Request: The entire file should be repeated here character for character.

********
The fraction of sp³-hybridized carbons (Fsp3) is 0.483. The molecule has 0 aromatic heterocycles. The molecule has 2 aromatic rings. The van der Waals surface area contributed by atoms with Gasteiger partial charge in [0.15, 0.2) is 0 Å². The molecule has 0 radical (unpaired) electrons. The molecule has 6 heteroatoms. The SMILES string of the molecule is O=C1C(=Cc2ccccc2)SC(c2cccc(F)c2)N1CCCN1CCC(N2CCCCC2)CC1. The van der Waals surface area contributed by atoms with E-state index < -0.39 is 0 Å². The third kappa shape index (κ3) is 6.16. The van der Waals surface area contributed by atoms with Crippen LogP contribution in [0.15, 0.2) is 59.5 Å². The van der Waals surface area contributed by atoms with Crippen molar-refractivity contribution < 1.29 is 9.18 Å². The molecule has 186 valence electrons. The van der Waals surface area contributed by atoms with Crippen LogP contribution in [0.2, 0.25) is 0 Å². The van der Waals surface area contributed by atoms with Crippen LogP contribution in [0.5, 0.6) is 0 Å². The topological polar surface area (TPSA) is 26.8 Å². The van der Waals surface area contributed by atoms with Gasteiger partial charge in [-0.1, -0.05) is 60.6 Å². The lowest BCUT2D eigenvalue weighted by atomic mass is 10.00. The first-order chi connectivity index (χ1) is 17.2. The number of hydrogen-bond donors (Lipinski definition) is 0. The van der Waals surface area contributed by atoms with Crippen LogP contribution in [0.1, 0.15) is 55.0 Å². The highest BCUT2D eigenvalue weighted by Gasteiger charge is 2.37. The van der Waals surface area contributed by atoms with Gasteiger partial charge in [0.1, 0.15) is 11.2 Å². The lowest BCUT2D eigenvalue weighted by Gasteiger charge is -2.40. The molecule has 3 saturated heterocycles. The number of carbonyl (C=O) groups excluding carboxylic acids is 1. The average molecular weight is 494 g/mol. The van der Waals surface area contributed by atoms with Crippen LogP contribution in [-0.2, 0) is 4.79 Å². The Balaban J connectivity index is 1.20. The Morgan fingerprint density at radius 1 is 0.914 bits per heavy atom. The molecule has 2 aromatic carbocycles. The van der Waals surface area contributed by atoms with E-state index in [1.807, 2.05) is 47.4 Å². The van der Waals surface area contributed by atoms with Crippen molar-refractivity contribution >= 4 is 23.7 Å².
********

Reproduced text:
The fraction of sp³-hybridized carbons (Fsp3) is 0.483. The molecule has 0 aromatic heterocycles. The molecule has 2 aromatic rings. The van der Waals surface area contributed by atoms with Gasteiger partial charge in [0.15, 0.2) is 0 Å². The molecule has 0 radical (unpaired) electrons. The molecule has 6 heteroatoms. The SMILES string of the molecule is O=C1C(=Cc2ccccc2)SC(c2cccc(F)c2)N1CCCN1CCC(N2CCCCC2)CC1. The van der Waals surface area contributed by atoms with E-state index < -0.39 is 0 Å². The third kappa shape index (κ3) is 6.16. The van der Waals surface area contributed by atoms with Crippen LogP contribution in [0.15, 0.2) is 59.5 Å². The van der Waals surface area contributed by atoms with Crippen molar-refractivity contribution < 1.29 is 9.18 Å². The molecule has 186 valence electrons. The van der Waals surface area contributed by atoms with Crippen LogP contribution in [0.2, 0.25) is 0 Å². The van der Waals surface area contributed by atoms with Crippen LogP contribution in [0.5, 0.6) is 0 Å². The topological polar surface area (TPSA) is 26.8 Å². The van der Waals surface area contributed by atoms with Gasteiger partial charge in [-0.1, -0.05) is 60.6 Å². The lowest BCUT2D eigenvalue weighted by atomic mass is 10.00. The first-order chi connectivity index (χ1) is 17.2. The number of hydrogen-bond donors (Lipinski definition) is 0. The van der Waals surface area contributed by atoms with Crippen LogP contribution in [0.1, 0.15) is 55.0 Å². The highest BCUT2D eigenvalue weighted by Gasteiger charge is 2.37. The van der Waals surface area contributed by atoms with Gasteiger partial charge in [0.1, 0.15) is 11.2 Å². The lowest BCUT2D eigenvalue weighted by Gasteiger charge is -2.40. The molecule has 3 saturated heterocycles. The number of carbonyl (C=O) groups excluding carboxylic acids is 1. The average molecular weight is 494 g/mol. The van der Waals surface area contributed by atoms with Crippen LogP contribution in [-0.2, 0) is 4.79 Å². The Balaban J connectivity index is 1.20. The Morgan fingerprint density at radius 1 is 0.914 bits per heavy atom. The molecule has 2 aromatic carbocycles. The van der Waals surface area contributed by atoms with E-state index in [1.807, 2.05) is 47.4 Å². The van der Waals surface area contributed by atoms with Crippen molar-refractivity contribution >= 4 is 23.7 Å².